The sleeper-berth exception is one of the most confusing rules in the FMCSA regulations. Walk through an example of how to properly use this exception.
Mark Schedler - Sr. DOT Editor - J. J. Keller & Associates, Inc.
February 26 , 2021
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The sleeper-berth exception found in the Federal Motor Carrier Safety Administration (FMCSA) hours-of-service rules is one of the most confusing in the regulations. The rule, found in 49 CFR §395.1(g)(1), applies to drivers of property-carrying CMVs equipped with a compliant sleeper berth (§393.76).
Two separate qualifying break periods can be combined to obtain at least 10 hours off duty, and both periods will pause the 14-hour clock, which is a game-changer for some. One of the qualifying periods must be at least seven consecutive hours in the sleeper berth instead of eight hours. The other break must be at least two consecutive hours period of off-duty time, sleeper-berth time, or both.
The two qualifying breaks can be taken in either order. For example, a 7-hour sleeper period taken first, and a 3-hour off-duty period taken second or vice versa.
To use the split-sleeper exception, you need to take at least a 7-consecutive hour break in the sleeper berth and a minimum 2-consecutive hour break that is off duty, in the sleeper berth, or any combination of the two, for a total of at least ten total hours in two qualifying breaks.
The best way to understand the split-sleeper berth exception and how to use it is by example. Consider Juan’s logs below.
After 10 hours off duty, on day 1 Juan drives for 5 hours and then enters the sleeper berth.
After 7 consecutive hours in the sleeper, he drives for 6 hours, reaching the 11-hour driving limit and hour 11 out of his allowed 14 (see the explanation of the calculations below). To do any more driving, Juan has a choice to make:
He chooses option #2, a 3-hour break. At this point, he has accumulated the necessary 10 hours off duty using the two separate qualifying breaks, so he can start driving again.
As mentioned, he does not have another 11 hours of driving time available. He must subtract from 11 the number of hours driven since the end of the first of the two breaks (6 hours), leaving 5 hours of driving time.
Juan must again count forward from the end of the first two breaks (the 7-hour sleeper period, which ended at noon) and subtract that from 14. Remember, Juan can exclude both qualifying breaks from the 14-hour limit. That means he has 8 hours remaining (14 minus 6).
After driving 5 more hours, Juan has reached the 11-hour driving limit and has used 11 out of his allowable 14 hours. To do any more driving, Juan again has the same choice to make:
He chose option #2 and got 8 hours in the sleeper. At the end of this break (10 AM on day 2), Juan must recalculate hours available to drive and hours left on the 14-hour clock.
He must count forward from the end of the first break in this pair (9 PM on day 1) and subtract all driving time from 11. So he has 6 hours available (11 minus 5). For the 14-hour calculation, he must subtract all time from the end of the 3-hour break at 9 PM from 14 and can exclude a qualifying break of at least 7 consecutive hours in the sleeper berth, or the 8-hour sleeper-berth period on Day 2 in this scenario. So he has 9 hours remaining (14 minus 5).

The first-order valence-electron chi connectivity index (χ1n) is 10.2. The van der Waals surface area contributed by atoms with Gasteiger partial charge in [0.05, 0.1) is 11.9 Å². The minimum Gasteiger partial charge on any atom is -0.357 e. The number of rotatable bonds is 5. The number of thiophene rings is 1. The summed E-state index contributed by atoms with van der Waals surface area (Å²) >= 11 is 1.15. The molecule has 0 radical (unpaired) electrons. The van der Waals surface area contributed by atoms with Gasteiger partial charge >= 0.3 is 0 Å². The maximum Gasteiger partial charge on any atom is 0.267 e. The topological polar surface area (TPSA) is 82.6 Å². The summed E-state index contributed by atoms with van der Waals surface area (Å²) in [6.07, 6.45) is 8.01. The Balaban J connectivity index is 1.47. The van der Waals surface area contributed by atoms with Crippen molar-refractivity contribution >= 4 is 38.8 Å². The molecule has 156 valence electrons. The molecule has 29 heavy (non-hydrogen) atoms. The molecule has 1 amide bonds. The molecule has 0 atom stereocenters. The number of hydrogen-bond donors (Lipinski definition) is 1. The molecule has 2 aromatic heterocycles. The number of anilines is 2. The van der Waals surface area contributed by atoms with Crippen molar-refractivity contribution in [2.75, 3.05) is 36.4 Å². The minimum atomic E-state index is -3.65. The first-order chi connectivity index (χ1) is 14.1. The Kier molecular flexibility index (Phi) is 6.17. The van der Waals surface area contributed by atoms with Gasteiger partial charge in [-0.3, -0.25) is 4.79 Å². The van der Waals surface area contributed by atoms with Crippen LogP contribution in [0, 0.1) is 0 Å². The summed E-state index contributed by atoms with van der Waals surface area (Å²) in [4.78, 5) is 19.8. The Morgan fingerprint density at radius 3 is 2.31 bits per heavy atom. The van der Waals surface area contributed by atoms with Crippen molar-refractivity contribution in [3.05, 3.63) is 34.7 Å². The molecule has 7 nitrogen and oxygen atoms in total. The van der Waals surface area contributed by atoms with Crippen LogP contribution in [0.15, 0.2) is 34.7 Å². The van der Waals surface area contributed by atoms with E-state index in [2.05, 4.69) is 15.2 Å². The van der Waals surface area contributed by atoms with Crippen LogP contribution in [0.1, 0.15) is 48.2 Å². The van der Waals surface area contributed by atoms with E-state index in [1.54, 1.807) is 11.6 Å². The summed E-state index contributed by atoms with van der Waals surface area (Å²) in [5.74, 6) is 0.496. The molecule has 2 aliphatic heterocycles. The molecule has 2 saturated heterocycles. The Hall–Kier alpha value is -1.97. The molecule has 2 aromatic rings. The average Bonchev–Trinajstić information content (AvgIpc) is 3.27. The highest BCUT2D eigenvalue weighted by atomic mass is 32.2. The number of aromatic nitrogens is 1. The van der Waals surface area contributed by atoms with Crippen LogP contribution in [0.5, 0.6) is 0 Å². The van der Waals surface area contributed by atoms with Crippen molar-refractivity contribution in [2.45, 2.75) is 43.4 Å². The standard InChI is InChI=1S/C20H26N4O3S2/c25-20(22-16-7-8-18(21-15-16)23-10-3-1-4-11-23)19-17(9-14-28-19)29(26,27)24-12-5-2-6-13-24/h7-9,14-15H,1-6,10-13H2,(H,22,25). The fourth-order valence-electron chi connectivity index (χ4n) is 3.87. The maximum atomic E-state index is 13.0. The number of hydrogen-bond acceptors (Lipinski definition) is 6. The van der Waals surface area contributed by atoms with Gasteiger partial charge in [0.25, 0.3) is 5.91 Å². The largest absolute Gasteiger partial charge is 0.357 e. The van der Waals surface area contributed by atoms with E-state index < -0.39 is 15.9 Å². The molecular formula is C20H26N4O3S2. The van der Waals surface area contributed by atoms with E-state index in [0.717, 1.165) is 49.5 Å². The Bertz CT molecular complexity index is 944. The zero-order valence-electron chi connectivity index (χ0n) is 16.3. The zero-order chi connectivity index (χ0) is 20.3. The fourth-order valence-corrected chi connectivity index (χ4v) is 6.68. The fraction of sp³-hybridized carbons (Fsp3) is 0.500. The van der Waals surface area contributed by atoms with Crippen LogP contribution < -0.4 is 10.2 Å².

After driving for his remaining 6 hours, he must again choose how much time to take off:
Juan chooses option 1 and goes off duty for 10 hours to regain a full 11 and 14 hours.
Note that Juan did not reach 8 total hours of driving, so he was not required to take a minimum 30-consecutive minute break from driving (read on for details). The two qualifying split-break periods can serve as a minimum 30-minute interruption from driving after 8 total hours of driving, so there is no loss of productivity taking the break from driving in this manner.
One noticeable impact of this change is the added flexibility the rules give to drivers who have access to a sleeper berth. They can decide how to split their breaks — whether it’s 8 and 2, or now 7 and 3. While there is enhanced flexibility, the split-sleeper exception can cause drivers to be behind the wheel when they would typically be sleeping. This can be especially dangerous between midnight and 5 AM.
More importantly, drivers can “stop the clock” on the 14-hour rule for at least two hours, gaining back that productive time under the prior 8/2 split-sleeper exception. Given that benefit, in particular, more drivers and motor carriers will probably want to start using the split-sleeper option, especially if they either know the ins and outs of how to calculate compliance or, better yet, have an ELD that can calculate compliance for them.
One other change worth mentioning is that team drivers will no longer need to spend 8 consecutive hours in the sleeper in order to combine sleeper and jump-seat time to get 10 consecutive hours. They can do 7 and 3 instead. Up to 3 hours in the passenger seat of a moving commercial motor vehicle, immediately before or after 7-consecutive hours in the sleeper berth, can be logged as off-duty time for a 10-consecutive hour break.
The Encompass® ELD mobile app makes compliance with hours of service easier for your drivers and other employees that use sleeper berth, exempt, or other unique driving rulesets. The driver-friendly app is 100% compliant with FMCSA regulations, alerting drivers to pending violations. Talk with a compliance specialist to learn more about the J. J. Keller ELDs and Encompass.
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